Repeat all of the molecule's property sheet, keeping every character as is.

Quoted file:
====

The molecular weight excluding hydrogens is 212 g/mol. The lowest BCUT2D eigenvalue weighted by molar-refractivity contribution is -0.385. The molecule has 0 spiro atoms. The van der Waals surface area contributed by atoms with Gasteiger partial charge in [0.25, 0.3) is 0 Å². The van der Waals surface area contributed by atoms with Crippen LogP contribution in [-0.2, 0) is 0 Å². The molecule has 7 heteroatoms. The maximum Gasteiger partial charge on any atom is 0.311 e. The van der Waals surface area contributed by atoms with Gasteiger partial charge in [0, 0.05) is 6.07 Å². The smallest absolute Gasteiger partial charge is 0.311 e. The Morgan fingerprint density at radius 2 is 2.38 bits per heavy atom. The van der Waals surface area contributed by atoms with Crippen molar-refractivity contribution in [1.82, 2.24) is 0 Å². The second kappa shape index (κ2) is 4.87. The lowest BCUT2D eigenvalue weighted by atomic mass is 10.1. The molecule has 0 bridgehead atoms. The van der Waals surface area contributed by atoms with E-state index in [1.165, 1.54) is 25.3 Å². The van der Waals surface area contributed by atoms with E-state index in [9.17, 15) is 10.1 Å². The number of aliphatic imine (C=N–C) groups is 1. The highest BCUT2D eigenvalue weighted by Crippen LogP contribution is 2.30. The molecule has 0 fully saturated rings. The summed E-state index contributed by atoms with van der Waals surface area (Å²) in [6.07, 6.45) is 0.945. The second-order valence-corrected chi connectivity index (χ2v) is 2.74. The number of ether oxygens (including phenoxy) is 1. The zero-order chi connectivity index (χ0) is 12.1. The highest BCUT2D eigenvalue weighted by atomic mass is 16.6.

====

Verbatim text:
The molecular weight excluding hydrogens is 212 g/mol. The lowest BCUT2D eigenvalue weighted by molar-refractivity contribution is -0.385. The molecule has 0 spiro atoms. The van der Waals surface area contributed by atoms with Gasteiger partial charge in [0.25, 0.3) is 0 Å². The van der Waals surface area contributed by atoms with Crippen LogP contribution in [-0.2, 0) is 0 Å². The molecule has 7 heteroatoms. The maximum Gasteiger partial charge on any atom is 0.311 e. The van der Waals surface area contributed by atoms with Gasteiger partial charge in [0, 0.05) is 6.07 Å². The smallest absolute Gasteiger partial charge is 0.311 e. The Morgan fingerprint density at radius 2 is 2.38 bits per heavy atom. The van der Waals surface area contributed by atoms with Crippen molar-refractivity contribution in [1.82, 2.24) is 0 Å². The second kappa shape index (κ2) is 4.87. The lowest BCUT2D eigenvalue weighted by atomic mass is 10.1. The molecule has 0 bridgehead atoms. The van der Waals surface area contributed by atoms with E-state index in [1.165, 1.54) is 25.3 Å². The van der Waals surface area contributed by atoms with E-state index in [9.17, 15) is 10.1 Å². The number of aliphatic imine (C=N–C) groups is 1. The highest BCUT2D eigenvalue weighted by Crippen LogP contribution is 2.30. The molecule has 0 fully saturated rings. The summed E-state index contributed by atoms with van der Waals surface area (Å²) in [6.07, 6.45) is 0.945. The second-order valence-corrected chi connectivity index (χ2v) is 2.74. The number of ether oxygens (including phenoxy) is 1. The zero-order chi connectivity index (χ0) is 12.1. The highest BCUT2D eigenvalue weighted by atomic mass is 16.6.